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Butterfly
   |     review    |     awards     |     availability     |








Availability:

DVD (Hong Kong)
Region 0 NTSC
Panorama Entertainment
2-Disc Special Edition
16x9 Anamorphic Widescreen
Cantonese/Mandarin Language
Dolby Digital 5.1
Removable English and Chinese Subtitles
Audio Commentary, Deleted Scenes, Interviews, Music Video, Trailers

*Also Available on Blu-ray Disc

Awards:

24th Hong Kong Film Awards
• Winner - Best New Artist (Tian Yuan)

Find this at YesAsia.com

 
  Chinese: 蝴蝶  
  Year: 2004  
Director: Yan-Yan Mak
Producer: Jacqueline Liu, Yan-Yan Mak
Writer: Yan-Yan Mak, Chen Xue (original story)
  Cast: Josie Ho Chiu-Yi, Tian Yuan, Eric Kot Man-Fai, Isabel Chan Yat-Ning, Joman Chiang Cho-Man, Redbean Lau, Stephanie Che Yuen-Yuen, Pauline Yam Bo-Lam, Kenneth Tsang Kong, Carl Ng Ka-Lung, Candy Hau Woon-Ling, Calvin Poon Yuen-Leung
The Skinny: Well-made and worthy, but also a little off-target. Butterfly is a film with intriguing characters and real-feeling situations, but even with a two hour-plus running time, a lot feels left out. Still, Yan Yan Mak's low-budget indie is refreshing stuff, and the acting (especially from Josie Ho) is exceptionally strong.

Review
by Kozo:

The Hong Kong indie scene gets a lift with Butterfly, a well-meaning, well-made, but probably a bit too ambitious independent drama. Josie Ho is Flavia, a seemingly happily-married teacher with a baby daughter and no apparent issues. But that's just on the surface. In actuality, Flavia is a closeted lesbian, and has been since who knows when. Now turning thirty, Flavia has her inner desires reignited when she meets Yip (Tian Yuan), a singer who immediately catches her eye, and perhaps her heart. The two form an immediate bond, and Flavia seemingly yearns to stray from her husband Ming (Eric Kot), but somehow she can't fulfill her own desires. This isn't surprising, since Flavia is trapped - not just within the usual societal mores of sexuality, but also within confines of propriety, commitment, responsibility, and that pesky thing known as history.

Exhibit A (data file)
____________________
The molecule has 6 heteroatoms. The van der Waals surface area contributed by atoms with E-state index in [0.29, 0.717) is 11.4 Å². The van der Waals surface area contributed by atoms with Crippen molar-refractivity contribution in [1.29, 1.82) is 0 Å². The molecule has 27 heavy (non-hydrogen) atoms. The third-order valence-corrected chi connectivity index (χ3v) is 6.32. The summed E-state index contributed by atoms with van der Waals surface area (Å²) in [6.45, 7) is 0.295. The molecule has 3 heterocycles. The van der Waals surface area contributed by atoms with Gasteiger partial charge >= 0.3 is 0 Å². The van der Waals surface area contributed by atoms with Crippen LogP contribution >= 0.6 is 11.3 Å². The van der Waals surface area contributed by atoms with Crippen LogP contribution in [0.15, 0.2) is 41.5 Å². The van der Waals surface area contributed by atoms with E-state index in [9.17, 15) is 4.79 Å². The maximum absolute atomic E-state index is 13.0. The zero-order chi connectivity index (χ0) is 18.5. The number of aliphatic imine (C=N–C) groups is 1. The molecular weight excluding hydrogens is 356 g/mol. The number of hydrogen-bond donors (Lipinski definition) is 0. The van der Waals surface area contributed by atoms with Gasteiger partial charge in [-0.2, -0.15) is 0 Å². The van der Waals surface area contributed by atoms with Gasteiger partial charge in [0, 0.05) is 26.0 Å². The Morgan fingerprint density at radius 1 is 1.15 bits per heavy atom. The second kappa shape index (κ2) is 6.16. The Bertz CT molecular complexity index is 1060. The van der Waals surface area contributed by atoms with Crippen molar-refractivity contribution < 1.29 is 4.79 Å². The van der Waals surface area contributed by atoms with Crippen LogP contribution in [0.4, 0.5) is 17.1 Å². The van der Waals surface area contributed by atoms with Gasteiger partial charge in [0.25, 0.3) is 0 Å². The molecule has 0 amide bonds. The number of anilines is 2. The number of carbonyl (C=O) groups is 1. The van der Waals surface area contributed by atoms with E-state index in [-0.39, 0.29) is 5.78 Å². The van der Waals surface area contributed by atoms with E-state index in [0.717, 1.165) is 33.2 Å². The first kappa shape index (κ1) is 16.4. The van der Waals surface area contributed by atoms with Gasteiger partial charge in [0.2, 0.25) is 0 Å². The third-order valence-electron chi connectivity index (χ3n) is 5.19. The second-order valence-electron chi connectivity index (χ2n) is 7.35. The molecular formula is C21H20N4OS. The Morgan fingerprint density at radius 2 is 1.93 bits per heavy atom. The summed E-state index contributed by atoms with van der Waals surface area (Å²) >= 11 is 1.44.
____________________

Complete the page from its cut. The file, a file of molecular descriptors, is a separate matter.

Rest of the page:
Back in the late eighties, Flavia (played as a young girl by Isabel Chan) was involved in a relationship with close friend Jin (Joman Chiang), a human rights activist, and the time the girls spent together was one of unbridled affection and carefree existence. Except, there is no such thing as carefree existence. Outside pressures (family, jealousy, etc.) got in the way of a happily-ever-after for Flavia and Jin, and in the present, Jin has become a nun, while Flavia went on to her loveless marriage to Ming. Now that Yip has entered Flavia's life, a sea change could be in the works. After all these years, it's time for Flavia to confront who she is, and who she wants to be. Like the titular butterfly, Flavia's years of "normal life" are a gestation period, and only with Yip's arrival can Flavia finally break free from her cocoon and spread her wings. But not without breaking a few eggs.

Metaphors aside, Butterfly is a remarkably complex portrait of a single woman, and she's portrayed powerfully by Josie Ho, one of Hong Kong's most gutsy and underappreciated actresses. There's plenty to like in director Yan Yan Mak's independent drama. Aside from the artful style, handheld camerawork, and affecting intimacy, Butterfly posits a portrait of a woman that represents the closeted person within all of us. Flavia's journey is one which asks her to finally take the steps necessary to be true to herself - even if it means challenging society, expectations, or those she loves to get it done. There's a wonderful and completely worthy message in Butterfly, and it's not hidden at all. Rather, it's pushed upon us with an obviousness that's both necessary - by it's very subject matter, Butterfly is obviously about this theme - and a little unfortunate. Because, in being so much about one woman, the connection to the rest of us gets a little lost.